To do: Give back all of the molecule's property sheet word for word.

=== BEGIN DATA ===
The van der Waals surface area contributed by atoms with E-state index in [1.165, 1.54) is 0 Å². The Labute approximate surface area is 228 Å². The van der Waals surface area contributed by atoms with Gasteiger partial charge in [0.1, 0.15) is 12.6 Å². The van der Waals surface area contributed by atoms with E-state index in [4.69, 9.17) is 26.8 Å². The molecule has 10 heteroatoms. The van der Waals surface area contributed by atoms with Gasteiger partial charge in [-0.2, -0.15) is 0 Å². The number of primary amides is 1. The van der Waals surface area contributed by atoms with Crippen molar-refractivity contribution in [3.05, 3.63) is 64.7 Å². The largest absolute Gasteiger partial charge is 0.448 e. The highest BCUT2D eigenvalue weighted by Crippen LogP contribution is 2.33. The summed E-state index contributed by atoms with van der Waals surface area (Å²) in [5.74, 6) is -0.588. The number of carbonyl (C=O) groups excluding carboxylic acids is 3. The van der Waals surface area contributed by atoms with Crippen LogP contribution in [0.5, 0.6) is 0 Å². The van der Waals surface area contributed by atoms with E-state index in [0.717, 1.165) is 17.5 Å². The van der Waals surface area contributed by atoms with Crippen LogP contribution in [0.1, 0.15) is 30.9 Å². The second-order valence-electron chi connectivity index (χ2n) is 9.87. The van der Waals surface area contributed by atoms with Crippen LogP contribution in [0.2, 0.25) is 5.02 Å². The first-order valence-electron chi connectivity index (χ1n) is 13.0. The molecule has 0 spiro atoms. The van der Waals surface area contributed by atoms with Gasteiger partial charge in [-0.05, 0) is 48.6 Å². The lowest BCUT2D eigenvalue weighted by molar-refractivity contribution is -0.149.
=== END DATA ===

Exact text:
The van der Waals surface area contributed by atoms with E-state index in [1.165, 1.54) is 0 Å². The Labute approximate surface area is 228 Å². The van der Waals surface area contributed by atoms with Gasteiger partial charge in [0.1, 0.15) is 12.6 Å². The van der Waals surface area contributed by atoms with E-state index in [4.69, 9.17) is 26.8 Å². The molecule has 10 heteroatoms. The van der Waals surface area contributed by atoms with Gasteiger partial charge in [-0.2, -0.15) is 0 Å². The number of primary amides is 1. The van der Waals surface area contributed by atoms with Crippen molar-refractivity contribution in [3.05, 3.63) is 64.7 Å². The largest absolute Gasteiger partial charge is 0.448 e. The highest BCUT2D eigenvalue weighted by Crippen LogP contribution is 2.33. The summed E-state index contributed by atoms with van der Waals surface area (Å²) in [5.74, 6) is -0.588. The number of carbonyl (C=O) groups excluding carboxylic acids is 3. The van der Waals surface area contributed by atoms with Crippen LogP contribution in [0.5, 0.6) is 0 Å². The van der Waals surface area contributed by atoms with E-state index in [0.717, 1.165) is 17.5 Å². The van der Waals surface area contributed by atoms with Crippen LogP contribution in [0.1, 0.15) is 30.9 Å². The second-order valence-electron chi connectivity index (χ2n) is 9.87. The van der Waals surface area contributed by atoms with Crippen LogP contribution in [0.2, 0.25) is 5.02 Å². The first-order valence-electron chi connectivity index (χ1n) is 13.0. The molecule has 0 spiro atoms. The van der Waals surface area contributed by atoms with Gasteiger partial charge in [-0.05, 0) is 48.6 Å². The lowest BCUT2D eigenvalue weighted by molar-refractivity contribution is -0.149.